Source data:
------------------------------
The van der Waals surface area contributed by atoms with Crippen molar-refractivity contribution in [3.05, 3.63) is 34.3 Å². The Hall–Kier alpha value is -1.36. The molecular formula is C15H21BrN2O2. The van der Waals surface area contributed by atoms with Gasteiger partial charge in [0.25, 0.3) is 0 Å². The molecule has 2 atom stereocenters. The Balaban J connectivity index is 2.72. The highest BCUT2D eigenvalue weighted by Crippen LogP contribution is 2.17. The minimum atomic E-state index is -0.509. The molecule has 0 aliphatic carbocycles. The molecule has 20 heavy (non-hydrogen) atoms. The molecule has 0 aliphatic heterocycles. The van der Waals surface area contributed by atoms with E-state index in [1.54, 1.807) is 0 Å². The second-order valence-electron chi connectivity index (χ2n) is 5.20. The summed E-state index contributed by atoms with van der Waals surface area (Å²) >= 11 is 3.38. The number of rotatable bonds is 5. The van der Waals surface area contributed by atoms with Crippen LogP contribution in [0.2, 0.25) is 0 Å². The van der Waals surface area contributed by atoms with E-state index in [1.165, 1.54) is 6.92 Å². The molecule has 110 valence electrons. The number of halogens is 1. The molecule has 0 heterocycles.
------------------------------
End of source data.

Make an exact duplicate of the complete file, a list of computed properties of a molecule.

The van der Waals surface area contributed by atoms with Crippen molar-refractivity contribution in [3.05, 3.63) is 34.3 Å². The Hall–Kier alpha value is -1.36. The molecular formula is C15H21BrN2O2. The van der Waals surface area contributed by atoms with Gasteiger partial charge in [0.25, 0.3) is 0 Å². The molecule has 2 atom stereocenters. The Balaban J connectivity index is 2.72. The highest BCUT2D eigenvalue weighted by Crippen LogP contribution is 2.17. The minimum atomic E-state index is -0.509. The molecule has 0 aliphatic carbocycles. The molecule has 20 heavy (non-hydrogen) atoms. The molecule has 0 aliphatic heterocycles. The van der Waals surface area contributed by atoms with E-state index in [1.54, 1.807) is 0 Å². The second-order valence-electron chi connectivity index (χ2n) is 5.20. The summed E-state index contributed by atoms with van der Waals surface area (Å²) >= 11 is 3.38. The number of rotatable bonds is 5. The van der Waals surface area contributed by atoms with Crippen LogP contribution in [0.2, 0.25) is 0 Å². The van der Waals surface area contributed by atoms with E-state index in [1.165, 1.54) is 6.92 Å². The molecule has 110 valence electrons. The number of halogens is 1. The molecule has 0 heterocycles.